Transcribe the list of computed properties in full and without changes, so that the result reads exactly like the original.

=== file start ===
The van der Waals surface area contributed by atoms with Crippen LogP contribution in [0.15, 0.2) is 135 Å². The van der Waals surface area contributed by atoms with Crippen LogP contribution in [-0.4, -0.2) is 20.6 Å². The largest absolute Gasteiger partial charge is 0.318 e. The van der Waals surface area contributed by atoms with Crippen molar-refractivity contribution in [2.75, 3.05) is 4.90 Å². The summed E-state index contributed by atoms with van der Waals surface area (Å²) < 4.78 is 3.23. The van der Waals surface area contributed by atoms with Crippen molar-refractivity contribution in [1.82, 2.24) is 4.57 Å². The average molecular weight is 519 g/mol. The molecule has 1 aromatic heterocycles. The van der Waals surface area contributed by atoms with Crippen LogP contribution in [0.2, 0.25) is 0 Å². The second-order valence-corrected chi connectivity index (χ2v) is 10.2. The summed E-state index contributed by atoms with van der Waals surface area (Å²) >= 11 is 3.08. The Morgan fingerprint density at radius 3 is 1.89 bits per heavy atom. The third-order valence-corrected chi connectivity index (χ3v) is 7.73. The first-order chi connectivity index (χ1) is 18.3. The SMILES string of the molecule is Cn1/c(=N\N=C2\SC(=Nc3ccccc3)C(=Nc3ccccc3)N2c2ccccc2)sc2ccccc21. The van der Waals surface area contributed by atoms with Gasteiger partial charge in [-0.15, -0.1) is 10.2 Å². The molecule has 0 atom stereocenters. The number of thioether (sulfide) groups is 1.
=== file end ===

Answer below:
The van der Waals surface area contributed by atoms with Crippen LogP contribution in [0.15, 0.2) is 135 Å². The van der Waals surface area contributed by atoms with Crippen LogP contribution in [-0.4, -0.2) is 20.6 Å². The largest absolute Gasteiger partial charge is 0.318 e. The van der Waals surface area contributed by atoms with Crippen molar-refractivity contribution in [2.75, 3.05) is 4.90 Å². The summed E-state index contributed by atoms with van der Waals surface area (Å²) < 4.78 is 3.23. The van der Waals surface area contributed by atoms with Crippen molar-refractivity contribution in [1.82, 2.24) is 4.57 Å². The average molecular weight is 519 g/mol. The molecule has 1 aromatic heterocycles. The van der Waals surface area contributed by atoms with Crippen LogP contribution in [0.2, 0.25) is 0 Å². The second-order valence-corrected chi connectivity index (χ2v) is 10.2. The summed E-state index contributed by atoms with van der Waals surface area (Å²) >= 11 is 3.08. The Morgan fingerprint density at radius 3 is 1.89 bits per heavy atom. The third-order valence-corrected chi connectivity index (χ3v) is 7.73. The first-order chi connectivity index (χ1) is 18.3. The SMILES string of the molecule is Cn1/c(=N\N=C2\SC(=Nc3ccccc3)C(=Nc3ccccc3)N2c2ccccc2)sc2ccccc21. The van der Waals surface area contributed by atoms with Gasteiger partial charge in [-0.15, -0.1) is 10.2 Å². The molecule has 0 atom stereocenters. The number of thioether (sulfide) groups is 1.